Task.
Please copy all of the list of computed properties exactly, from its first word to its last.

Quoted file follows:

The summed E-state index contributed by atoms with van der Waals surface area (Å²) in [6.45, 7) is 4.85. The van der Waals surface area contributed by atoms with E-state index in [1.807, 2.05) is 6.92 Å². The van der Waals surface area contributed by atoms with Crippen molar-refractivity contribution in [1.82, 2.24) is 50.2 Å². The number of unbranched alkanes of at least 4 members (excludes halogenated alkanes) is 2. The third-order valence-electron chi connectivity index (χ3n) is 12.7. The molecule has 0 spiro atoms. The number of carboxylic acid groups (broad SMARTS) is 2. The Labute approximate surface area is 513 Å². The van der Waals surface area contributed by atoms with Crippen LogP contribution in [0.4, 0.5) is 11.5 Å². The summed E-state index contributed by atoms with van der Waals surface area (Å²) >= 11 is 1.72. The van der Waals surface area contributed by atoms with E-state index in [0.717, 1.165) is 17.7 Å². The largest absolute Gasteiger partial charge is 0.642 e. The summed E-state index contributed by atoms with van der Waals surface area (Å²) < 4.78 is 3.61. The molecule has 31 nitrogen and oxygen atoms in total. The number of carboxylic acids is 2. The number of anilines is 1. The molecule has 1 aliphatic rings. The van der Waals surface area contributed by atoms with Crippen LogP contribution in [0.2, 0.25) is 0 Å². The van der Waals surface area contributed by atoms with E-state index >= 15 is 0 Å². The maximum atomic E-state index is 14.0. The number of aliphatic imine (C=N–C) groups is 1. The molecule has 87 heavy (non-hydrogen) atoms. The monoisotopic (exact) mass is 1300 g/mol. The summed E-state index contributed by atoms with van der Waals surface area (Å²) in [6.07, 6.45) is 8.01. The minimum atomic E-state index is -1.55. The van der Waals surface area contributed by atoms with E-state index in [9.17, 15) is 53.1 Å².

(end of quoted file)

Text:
The summed E-state index contributed by atoms with van der Waals surface area (Å²) in [6.45, 7) is 4.85. The van der Waals surface area contributed by atoms with E-state index in [1.807, 2.05) is 6.92 Å². The van der Waals surface area contributed by atoms with Crippen molar-refractivity contribution in [1.82, 2.24) is 50.2 Å². The number of unbranched alkanes of at least 4 members (excludes halogenated alkanes) is 2. The third-order valence-electron chi connectivity index (χ3n) is 12.7. The molecule has 0 spiro atoms. The number of carboxylic acid groups (broad SMARTS) is 2. The Labute approximate surface area is 513 Å². The van der Waals surface area contributed by atoms with Crippen LogP contribution in [0.4, 0.5) is 11.5 Å². The summed E-state index contributed by atoms with van der Waals surface area (Å²) >= 11 is 1.72. The van der Waals surface area contributed by atoms with E-state index in [0.717, 1.165) is 17.7 Å². The largest absolute Gasteiger partial charge is 0.642 e. The summed E-state index contributed by atoms with van der Waals surface area (Å²) < 4.78 is 3.61. The molecule has 31 nitrogen and oxygen atoms in total. The number of carboxylic acids is 2. The number of anilines is 1. The molecule has 1 aliphatic rings. The van der Waals surface area contributed by atoms with Crippen LogP contribution in [0.2, 0.25) is 0 Å². The van der Waals surface area contributed by atoms with E-state index >= 15 is 0 Å². The maximum atomic E-state index is 14.0. The number of aliphatic imine (C=N–C) groups is 1. The molecule has 87 heavy (non-hydrogen) atoms. The monoisotopic (exact) mass is 1300 g/mol. The summed E-state index contributed by atoms with van der Waals surface area (Å²) in [6.07, 6.45) is 8.01. The minimum atomic E-state index is -1.55. The van der Waals surface area contributed by atoms with E-state index in [9.17, 15) is 53.1 Å².